SICKLE-CELL-ANEMIA_37541

SICKLE-CELL-ANEMIA_37541 - SICKLE CELL ANEMIA Historical...

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SICKLE CELL ANEMIA Historical Summary 1904 Abnormal “pear shaped elongate forms” of red cells first observed by a medical intern on a blood smear from a West Indian dental student. Findings published in 1910. 1922 Similar observations; falciform (sickle) shape of red cells noted, leading to name of disease. 1927 Sickling associated with deoxygenation of red cells. Cells that were irreversibly sickled even in presence of oxygen were later proposed to have a membrane defect. 1949 Electrophoresis of hemoglobin (HbS) from sickle cell anemia patient demonstrated it migrated differently from normal hemoglobin (HbA). Latent form (sickle cell trait) showed both HbS and HbA. First instance that a genetic disorder traced directly to an abnormal protein
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SICKLE CELL ANEMIA Historical Summary (cont’d) 1950 Ingram showed that HbA and HbS differ by a single amino acid. He did this by degrading Hb with trypsin and separated resulting peptides by 2 dimensional paper chromatography (“fingerprinting”). Comparing peptide patterns from HbA and HbS, a single peptide differed in position.The change subsequently shown to be a replacement of an acidic (Glu) with a hydrophobic amino acid (Val) at position 6 of the beta chain. 1975 X-ray crystallographic structure of HbS solved. Provided evidence that when deoxygenated, HbS is much less soluble than corresponding HbA. Abnormal tetramers polymerize to form linear filaments which then associate into larger fibers.Their accumulation deforms red cells, damages their membranes and renders them stiff and inflexible.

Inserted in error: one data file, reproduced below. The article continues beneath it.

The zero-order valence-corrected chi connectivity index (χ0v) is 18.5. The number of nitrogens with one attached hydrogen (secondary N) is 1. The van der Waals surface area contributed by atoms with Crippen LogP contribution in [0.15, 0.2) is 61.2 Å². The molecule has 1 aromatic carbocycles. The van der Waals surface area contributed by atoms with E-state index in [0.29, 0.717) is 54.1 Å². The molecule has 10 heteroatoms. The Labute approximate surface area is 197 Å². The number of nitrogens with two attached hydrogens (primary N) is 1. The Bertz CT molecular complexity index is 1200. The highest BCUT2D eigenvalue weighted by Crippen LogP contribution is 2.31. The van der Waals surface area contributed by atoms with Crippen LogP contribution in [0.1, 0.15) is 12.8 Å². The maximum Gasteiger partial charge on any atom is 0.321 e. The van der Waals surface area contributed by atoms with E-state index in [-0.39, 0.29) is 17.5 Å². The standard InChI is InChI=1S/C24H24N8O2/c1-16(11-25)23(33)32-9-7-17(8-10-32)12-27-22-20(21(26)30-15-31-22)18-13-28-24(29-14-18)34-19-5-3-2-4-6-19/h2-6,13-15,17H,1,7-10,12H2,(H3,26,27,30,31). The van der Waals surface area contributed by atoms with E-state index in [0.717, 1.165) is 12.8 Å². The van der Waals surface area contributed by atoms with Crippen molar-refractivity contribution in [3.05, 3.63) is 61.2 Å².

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REVIEW OF HEMOGLOBIN PROPERTIES
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CHARACTERISTICS OF GLOBIN PROTEINS · Single polypeptide chain of ~150 amino acids · High proportion of α -helix: 75% of the amino acids are associated with 8 α -helices · α -helices are organized into a tightly packed, nearly spherical, globular tertiary structure · Highly soluble: polar amino acids on the exterior surface of the protein · Each globin contains one noncovalently bound heme group
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Hemoglobin · Synthesized in RBC precursor cells: reticulocytes and erythroblasts · Synthesis is tightly controlled and dictated by the concentration of heme Tetramer of 2 α -globin and 2 β - globin chains Best described as a dimer of the heterodimer ( αβ )
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INTERACTIONS WITH O 2 * Can bind up to 4 O 2 molecules * Binding of O 2 is cooperative: the binding of 1 O 2 influences the binding of another.
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DEOXYGENATED VS. OXYGENATED HEMOGLOBIN As deoxygenated hemoglobin becomes oxygenated, significant structural changes take place the proximal histidine and its helix shift one heterodimer rotates and slides relative to the other existing noncovalent bonds are broken and replaced by new ones Approximately 30 amino acids participate in the noncovalent (hydrogen and/or electrostatic) interactions between the 2 heterodimers · Interactions between the two heterodimers are stronger in the T (tense)- state = deoxygenated hemoglobin · These interactions are weaker in the R (relaxed)-state = oxygenated hemoglobin · The R-state has a higher affinity for O 2 than the T-state
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DEOXYGENATED VS. OXYGENATED
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This note was uploaded on 01/23/2011 for the course BCHS 4361 taught by Professor Echberg during the Spring '09 term at University of Houston.

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SICKLE-CELL-ANEMIA_37541 - SICKLE CELL ANEMIA Historical...

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